SAN FRANCISCO, California, April 18, 2002 (ENS) - A jury in San Francisco has decided that gasoline containing the additive MTBE is a "defective product," and that two major oil companies knew about the problem when they began marketing fuels containing MTBE.

The verdict, issued Monday, came in a product liability case filed by the South Tahoe Public Utility District over contamination of the district's groundwater. MTBE pollution had forced the South Tahoe District to close one third of its drinking water wells by 1998, when the utility filed suit.

The jury found that Lyondell Chemical Company, formerly Atlantic Richfield Chemical Company, Shell Oil Company, and Tosco Corporation, now part of Phillips Petroleum, knew their product was defective but withheld that information from the public when they started selling gasoline boosted with methyl tertiary butyl ether (MTBE).

MTBE is an oxygenate added to gasoline to make it burn more completely, reducing vehicle tailpipe emissions. The addition of the chemical is added by law in urban areas that fail to attain the clean air standard set by the U.S. Environmental Protection Agency.

But the water soluble chemical has made its way into drinking water supplies around the nation, contaminating the water with a foul smell and taste.

The verdict is the first of its kind, reports the "San Francisco Chronicle." However, dozens of similar cases have been filed by other utilities, communities and individuals across the country.

The next phase of the trial will determine whether MTBE from the three oil companies caused the groundwater pollution in South Lake Tahoe, and set the amount of damages the companies must pay.

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Dozens of Wolves Killed for Preying on Livestock

BOISE, Idaho, April 18, 2002 (ENS) - The federal government spent about $15,000 to hunt down and kill five gray wolves after they were confirmed to have killed a calf on private land.

The wolves, the surviving members of the Whitehawk Pack, killed the calf along the East Fork of the Salmon River near Clayton, Idaho on April 5. It was the third livestock kill by members of the pack within one week.

The gray wolves, three yearlings and the alpha pair, were killed after the livestock death was confirmed as a wolf kill by the U.S. Department of Agriculture's Wildlife Services. The U.S. Fish and Wildlife Service (USFWS) said the Whitehawk Pack has been involved in chronic livestock depredations in the East Fork.

Wildlife sharpshooters had already killed four members of the radio collared pack in recent weeks. Gray wolf recovery managers from the USFWS and the Nez Perce Tribe do not believe any members of the pack remain in the East Fork.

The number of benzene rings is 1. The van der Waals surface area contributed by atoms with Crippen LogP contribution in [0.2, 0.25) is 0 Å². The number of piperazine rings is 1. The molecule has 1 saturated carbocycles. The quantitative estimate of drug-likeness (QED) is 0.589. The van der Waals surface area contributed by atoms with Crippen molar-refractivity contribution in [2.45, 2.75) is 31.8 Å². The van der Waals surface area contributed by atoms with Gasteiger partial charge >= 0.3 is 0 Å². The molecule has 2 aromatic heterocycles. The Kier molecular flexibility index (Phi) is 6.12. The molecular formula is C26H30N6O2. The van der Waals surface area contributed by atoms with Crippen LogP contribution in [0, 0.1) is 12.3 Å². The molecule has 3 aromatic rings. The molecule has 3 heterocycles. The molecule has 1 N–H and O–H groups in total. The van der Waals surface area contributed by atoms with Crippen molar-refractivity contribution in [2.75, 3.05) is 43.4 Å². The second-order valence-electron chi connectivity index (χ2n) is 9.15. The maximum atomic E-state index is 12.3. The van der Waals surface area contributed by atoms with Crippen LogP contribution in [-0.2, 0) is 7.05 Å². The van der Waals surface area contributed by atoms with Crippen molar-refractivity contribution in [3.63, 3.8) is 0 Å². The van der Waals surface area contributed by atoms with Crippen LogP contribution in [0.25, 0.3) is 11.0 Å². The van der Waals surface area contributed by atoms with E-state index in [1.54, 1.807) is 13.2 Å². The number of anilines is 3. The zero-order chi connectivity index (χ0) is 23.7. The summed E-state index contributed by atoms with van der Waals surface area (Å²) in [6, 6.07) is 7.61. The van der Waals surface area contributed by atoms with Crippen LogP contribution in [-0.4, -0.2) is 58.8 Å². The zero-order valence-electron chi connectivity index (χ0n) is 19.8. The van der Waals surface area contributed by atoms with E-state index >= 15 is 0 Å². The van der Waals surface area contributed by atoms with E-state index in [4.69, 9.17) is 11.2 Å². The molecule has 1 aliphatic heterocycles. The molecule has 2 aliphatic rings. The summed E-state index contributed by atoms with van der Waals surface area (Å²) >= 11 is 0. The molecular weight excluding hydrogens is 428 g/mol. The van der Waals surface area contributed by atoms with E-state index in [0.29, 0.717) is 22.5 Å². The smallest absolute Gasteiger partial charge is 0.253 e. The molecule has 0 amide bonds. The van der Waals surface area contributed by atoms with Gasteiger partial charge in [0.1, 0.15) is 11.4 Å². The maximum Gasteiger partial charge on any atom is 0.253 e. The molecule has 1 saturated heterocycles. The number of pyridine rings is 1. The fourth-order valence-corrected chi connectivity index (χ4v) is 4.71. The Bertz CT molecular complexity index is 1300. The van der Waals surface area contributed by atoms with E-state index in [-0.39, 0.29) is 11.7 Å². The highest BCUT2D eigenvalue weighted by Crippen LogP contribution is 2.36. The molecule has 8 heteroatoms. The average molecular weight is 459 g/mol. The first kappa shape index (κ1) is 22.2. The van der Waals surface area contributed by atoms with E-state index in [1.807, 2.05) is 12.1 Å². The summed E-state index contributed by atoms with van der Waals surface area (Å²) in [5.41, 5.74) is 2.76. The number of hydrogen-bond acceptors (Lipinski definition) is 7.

"We attempted to use many preventive measures with the Whitehawk Pack, including radio activated guard units, helicopter hazing, electric fencing, ground pursuit and harassment," said Carter Niemeyer, Idaho wolf recovery coordinator for the USFWS. "These non-lethal means of control did not deter the wolves' persistent livestock depredation. We will continue to use various non-lethal measures to control problem wolves, but the reality is that chronic depredation incidents may result in the lethal control of some gray wolves in Idaho."

The destruction of the Whitehawk pack is the latest in a recent series of lethal control measures taken against gray wolf packs. Last week, for example, four members of the Sheep Mountain pack in Montana, near Yellowstone National Park, were killed after they ran across a horse pasture. The wolves were suspected of eating a cow, but biologists could not confirm that the pack had killed the cow.

Also in Montana, several members of the Ninemile pack were killed after biologists confirmed that they had been killing llamas.

Wildlife managers have spent thousands of dollars to track and kill the wolves, despite the low monetary value of the wildlife they have killed. All ranchers who have lost livestock have been reimbursed by a fund managed by the conservation group Defenders of Wildlife

The Wolf Recovery Foundation, which has donated radio collars to aid government biologists in tracking wolves, now says it will not donate collars for wolf packs located outside of Yellowstone National Park, because they are used so often to track down and kill the wolves.

The annual gray wolf count conducted in December of 2001 revealed 261 wolves in 17 known wolf packs in Idaho. Sixteen wolf packs produced pups in 2001, and fourteen of those packs met the recovery requirement for a breeding pair - an adult male and female wolf that have raised at least two pups to survive until December 31 in the year of their birth.

The USFWS believes that 30 breeding pairs of wolves for three successive years throughout the three state Northern Rocky Mountain area - Idaho, Montana and Wyoming - will constitute a viable and recovered wolf population. If current trends continue, those recovery goals will be met by the end of 2002, the USFWS said.